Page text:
Not Quite There

Dissatisfaction leads to competition for online retailers, according to new study

Dissatisfaction leads to competition for online retailers, according to new study

Ann Arbor, MI — August 18, 2003 — When e-retailers shop online themselves, they find the experience barely warrants a passing grade, according to a new study out from ForeSee Results, an online customer satisfaction firm.

The report suggests that e-retailing will continue to get more competitive as insiders exhibit high expectations for improvement.

The second annual survey and analysis of industry insiders' satisfaction suggests some of the things Web developers seem to worry about the most do not really impact satisfaction, and there are other things that need attention.

Insiders rate themselves dramatically lower than their customers do, according to the report. This year's low passing score of 63 (on a scale of 0 to 100) is up from last year's failing grade of 58. The survey and analysis were conducted using the American Customer Satisfaction Index (ACSI) technology, which allows comparisons to the University of Michigan's ACSI reports on customer satisfaction among American consumers.

"This is a snapshot of the mindset of people who really know what the Web can and should be," said Larry Freed, Web effectiveness expert and ForeSee Results CEO. "Investors and customers should be happy that these insiders are so hard on themselves. It means they're not taking their success for granted, and aren't just sitting back and enjoying their accomplishments. As long as insiders remain dissatisfied with their performance, they will work hard to make things better and better."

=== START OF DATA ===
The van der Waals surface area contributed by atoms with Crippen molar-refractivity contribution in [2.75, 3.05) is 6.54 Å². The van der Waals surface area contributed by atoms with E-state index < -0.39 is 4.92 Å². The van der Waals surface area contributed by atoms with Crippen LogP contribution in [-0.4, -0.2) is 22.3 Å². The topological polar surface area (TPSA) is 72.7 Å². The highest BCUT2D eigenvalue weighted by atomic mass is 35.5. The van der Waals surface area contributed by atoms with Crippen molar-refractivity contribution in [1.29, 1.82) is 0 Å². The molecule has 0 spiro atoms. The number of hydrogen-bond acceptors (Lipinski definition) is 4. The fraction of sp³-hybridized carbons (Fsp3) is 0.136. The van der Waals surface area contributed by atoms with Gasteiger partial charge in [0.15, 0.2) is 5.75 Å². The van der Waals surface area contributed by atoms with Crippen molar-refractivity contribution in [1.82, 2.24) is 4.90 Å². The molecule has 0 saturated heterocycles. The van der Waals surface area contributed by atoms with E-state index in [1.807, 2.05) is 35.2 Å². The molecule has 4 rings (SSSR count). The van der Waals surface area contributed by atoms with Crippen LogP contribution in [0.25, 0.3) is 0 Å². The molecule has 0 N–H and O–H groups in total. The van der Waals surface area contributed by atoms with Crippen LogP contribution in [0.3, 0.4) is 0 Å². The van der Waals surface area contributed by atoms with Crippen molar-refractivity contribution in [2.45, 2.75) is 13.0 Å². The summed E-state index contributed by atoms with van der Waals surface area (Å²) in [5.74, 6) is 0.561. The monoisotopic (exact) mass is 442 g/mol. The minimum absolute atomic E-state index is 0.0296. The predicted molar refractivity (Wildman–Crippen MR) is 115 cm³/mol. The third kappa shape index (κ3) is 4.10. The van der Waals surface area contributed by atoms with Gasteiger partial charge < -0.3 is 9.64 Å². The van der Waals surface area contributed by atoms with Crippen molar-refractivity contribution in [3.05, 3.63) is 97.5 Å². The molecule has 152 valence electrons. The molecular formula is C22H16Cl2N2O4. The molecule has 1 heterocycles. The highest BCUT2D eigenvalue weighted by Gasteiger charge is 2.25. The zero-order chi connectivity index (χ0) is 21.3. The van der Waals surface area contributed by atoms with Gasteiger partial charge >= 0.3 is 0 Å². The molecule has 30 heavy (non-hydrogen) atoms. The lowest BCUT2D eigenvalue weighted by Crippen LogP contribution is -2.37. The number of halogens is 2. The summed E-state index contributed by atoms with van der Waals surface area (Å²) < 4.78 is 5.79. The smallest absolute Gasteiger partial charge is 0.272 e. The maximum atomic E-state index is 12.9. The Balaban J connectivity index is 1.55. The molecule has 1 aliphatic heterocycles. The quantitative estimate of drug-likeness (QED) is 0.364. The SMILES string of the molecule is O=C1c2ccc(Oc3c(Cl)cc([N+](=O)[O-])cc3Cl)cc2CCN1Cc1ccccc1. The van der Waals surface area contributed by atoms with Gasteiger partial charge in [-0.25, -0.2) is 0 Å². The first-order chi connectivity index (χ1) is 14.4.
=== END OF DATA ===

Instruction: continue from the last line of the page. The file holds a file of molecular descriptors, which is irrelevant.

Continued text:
The ACSI methodology is capable of calculating what things have the most impact on overall satisfaction, and in this year's survey image and account setup emerged as the elements of the Web experience that would make the biggest difference to Web site users. "Image" encompasses such things as whether sites demonstrate customer value, trust and overall brand.

At the same time, according to ForeSee, the insiders are not highly impacted by some things that tend to get a lot of attention from users. Content, look, feel and product information all ranked as the lowest priorities for insiders and have the least impact on improving overall satisfaction.

"The insiders seem to be saying 'enough already' with such things as constantly tinkering with the look and feel of a site," said Freed. "It's gotten to the point where content, product information and site performance are all pretty good, and to insiders, at least, putting time or effort into these things is not what's going to make a difference in the end."

Privacy, another issue that gets lots of attention, is rated poorly by the insiders but has little impact on their satisfaction, attitudes that mirror those of general consumers, according to ForeSee Results' research.

ÒThe insiders, like the consumers, put a lot of emphasis on image," said Freed. "The way we measure image, it includes trust and how valued consumers feel. To a degree, they are saying we don't expect unimpeachable privacy, but you better be trustworthy or we won't continue our relationship with you."

Ordering, browsing and general functionality are good, but they could be better, according to the report.

And while Web insiders know they should be doing a better job, the report shows they don't have the information they need to do so. For example, a side question in the study asked respondents to evaluate various widely-used Web metrics. Ninety-one percent said customer satisfaction was highly important to them, however, only 25 percent were highly satisfied with their current Web analytics ability to gauge customer satisfaction and a full 44 percent gave their current analytics a failing grade.